As I continue to field rejections for my short story submissions, I am hiding from Facebook at all costs. Why, you may ask? Well, the Facebook newsfeed algorithms are a funny thing. I can go for months only seeing posts from the same 20 people out of the over 200 with whom I am Facebook friends. But see, Facebook starts to pick up on things I’m doing in my life. Like when I was pregnant and it decided I wanted to read all the stories about miscarriages and women dying after giving birth. Now, it’s picking up that I’m writing more. So while I’m struggling to figure out what the hell it is I’m actually doing, Facebook decides to show me that a distant-ish colleague, who is my age and in my same field (not related to speculative fiction whatsoever), has published a sci-fi book. The first in a series, actually. Which is AMAZING. It’s incredible. But it makes me feel like an idiot.

So I’m trying to tell myself over and over again that other people’s success is not my failure.

I’ve always been the type of person who needs to have my own “thing.” If someone else is doing something, I take that to mean there is no room for me. My sister is the singer so I decided at the ripe old age of 8 that music wasn’t going to be my “thing.” In fifth grade, my class was tie-dying t-shirts for science camp. The teacher gave us instructions on how to tie them with rubber bands to make a cool design, and I realized everyone’s t-shirt was going to look the same “thing.” So I started making up ways to twist and tie the rubber bands so my shirt would look different. As a teenager, I ignored the Harry Potter books for several years because they were the “thing” everyone else was reading, so naturally, I couldn’t. And now, that same annoying part of my brain is trying to tell me that if someone else my age and in my current field is writing spec fic, then I shouldn’t. That part of my brain is trying really hard to tell me that I need to go find a new “thing.” But here’s the kicker this time, my dudes: I don’t want to.

Because other people’s success is not my failure. Right?

Now my brain is in an epic battle royale between the part that is saying “this thing has been done, go find a new thing” and “you have something to offer here, don’t give up.”

WHO WILL PREVAIL??

(It would really, really help if someone would throw me a damn bone and publish a story. Kthxbye)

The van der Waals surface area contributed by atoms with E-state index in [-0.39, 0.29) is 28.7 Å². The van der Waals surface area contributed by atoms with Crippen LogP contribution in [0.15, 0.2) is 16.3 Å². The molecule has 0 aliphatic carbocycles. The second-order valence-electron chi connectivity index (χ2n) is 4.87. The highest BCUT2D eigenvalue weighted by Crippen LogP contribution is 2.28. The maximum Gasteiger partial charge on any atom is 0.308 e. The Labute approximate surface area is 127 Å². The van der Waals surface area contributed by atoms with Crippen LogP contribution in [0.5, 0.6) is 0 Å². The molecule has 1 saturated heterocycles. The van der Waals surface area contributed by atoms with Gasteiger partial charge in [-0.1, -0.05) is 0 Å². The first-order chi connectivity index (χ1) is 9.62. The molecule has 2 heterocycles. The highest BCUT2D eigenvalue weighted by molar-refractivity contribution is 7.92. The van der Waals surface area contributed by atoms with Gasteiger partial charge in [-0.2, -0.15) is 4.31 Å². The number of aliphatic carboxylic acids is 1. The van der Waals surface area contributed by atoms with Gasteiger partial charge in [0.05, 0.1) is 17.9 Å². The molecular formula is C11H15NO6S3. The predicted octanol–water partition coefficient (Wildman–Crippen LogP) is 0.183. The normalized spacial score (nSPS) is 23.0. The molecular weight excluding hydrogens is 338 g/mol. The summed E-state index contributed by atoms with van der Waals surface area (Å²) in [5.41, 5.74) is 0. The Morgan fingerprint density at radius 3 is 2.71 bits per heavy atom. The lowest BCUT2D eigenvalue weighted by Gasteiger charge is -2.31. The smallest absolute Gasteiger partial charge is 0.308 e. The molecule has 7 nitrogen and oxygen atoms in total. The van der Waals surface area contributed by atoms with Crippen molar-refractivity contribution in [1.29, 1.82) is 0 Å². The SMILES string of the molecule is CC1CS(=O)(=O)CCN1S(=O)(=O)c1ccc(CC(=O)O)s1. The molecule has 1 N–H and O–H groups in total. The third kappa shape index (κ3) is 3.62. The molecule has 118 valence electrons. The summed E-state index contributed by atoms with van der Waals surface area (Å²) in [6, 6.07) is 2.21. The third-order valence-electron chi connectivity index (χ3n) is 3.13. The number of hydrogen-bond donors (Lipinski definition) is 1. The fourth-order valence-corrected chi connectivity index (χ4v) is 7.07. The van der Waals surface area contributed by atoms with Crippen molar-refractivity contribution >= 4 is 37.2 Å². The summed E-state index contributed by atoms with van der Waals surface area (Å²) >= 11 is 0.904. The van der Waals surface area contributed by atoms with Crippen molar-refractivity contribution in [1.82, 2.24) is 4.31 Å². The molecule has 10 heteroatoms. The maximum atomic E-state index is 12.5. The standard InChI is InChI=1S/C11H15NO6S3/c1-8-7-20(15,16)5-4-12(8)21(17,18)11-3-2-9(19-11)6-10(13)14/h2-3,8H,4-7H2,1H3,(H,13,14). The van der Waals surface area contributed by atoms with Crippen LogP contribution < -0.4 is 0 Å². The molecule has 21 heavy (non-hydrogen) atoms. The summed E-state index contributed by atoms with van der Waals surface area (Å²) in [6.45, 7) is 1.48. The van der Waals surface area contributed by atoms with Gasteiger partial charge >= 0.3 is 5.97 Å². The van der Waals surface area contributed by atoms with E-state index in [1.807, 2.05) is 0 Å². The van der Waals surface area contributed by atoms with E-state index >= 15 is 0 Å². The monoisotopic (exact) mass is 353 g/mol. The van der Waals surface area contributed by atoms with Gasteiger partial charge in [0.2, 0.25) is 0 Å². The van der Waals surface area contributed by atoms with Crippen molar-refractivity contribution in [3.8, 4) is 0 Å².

dear amy schumer. on a slightly bigger stage.

I entered the City of Tempe Community Writing Contest and came in second in the Adult Non-Fiction category. I submitted a less frenzied version of a piece about my dad which I wrote a couple of years back.

Here it is, for your reading pleasure. FYI, if you are new here, this is kind of a doozy.

Also, I did not spell Amy Schumer incorrectly. Someone else did. After I proofed the final version for publication. Because I can’t have nice things.

Tempe Community Writing Contest 2018

this is such a copout

The Daily Prompt today is “rush” and so naturally, all I can think of is Paula Abdul. I don’t even know the words to this song. I just know the “rush, rush” part. And I’m not writing anything real for you today because I have a tension headache and my stomach hurts and NO ONE BROUGHT ME ANY DONUTS. I mean, that’s basically most days but I particularly wanted one today.

 

Rush

via Daily Prompt: Rush

representation matters

When the Disney/Pixar movie Coco won Best Animated Feature at the 90th Academy Awards, co-director Lee Unkrich wrapped up his part of the acceptance speech with the following statement:

“With Coco, we tried to take a step forward toward a world where all children can grow up seeing characters in movies that look and talk and live like they do. Marginalized people deserve to feel like they belong. Representation matters.”

I’ve always believed that representation matters. I cheered when Rey picked up the lightsaber in Star Wars: The Force Awakens. I love Jane the Virgin and its focus on Latinx themes. But my enthusiasm has always been a feeling of collective support and inclusion. I didn’t know it could really be a truly personal feeling until I saw Coco. That was the first time that I saw myself in art, and not something like me. I saw ME.

I’ve had to learn to code switch my whole life, before I knew there was a term for it, and even thought I’m not fluent in Spanish. My code is cultural. I’m relatively fair-skinned: half white and half Latina. At home, I learned to count to 100 in Spanish before I went into kindergarten. My nana, my maternal grandmother, was everyone’s boss. All of my cousins, the grandkids, were “mija” and “mijo” to every adult. Every Christmas movie that showed people eating turkey, not tamales, confused me until I was about ten years old. In fact, I convinced myself one year that Kevin McCallister had traveled back in time to Thanksgiving when he watches a family eat a turkey dinner in Home Alone. That was the only way I could make sense of what they were doing. I mean, that movie stretches the bounds of physical reality anyway (hi, an iron in the face is a serious injury) so time travel didn’t seem like that much of a stretch. And I have always loved mariachi music. My tata (what my family calls my grandfather) played guitar in a mariachi band. He used to make mixed tapes for my mom, my sister, and me. But when my friends at school would ask my what my favorite song was, I would never answer “Cielito Lindo” or “Zacundito Loco.” After learning that Kevin McCallister did not, in fact, time travel, I realized that some of the things my family did and liked were not the same as my friends’ families.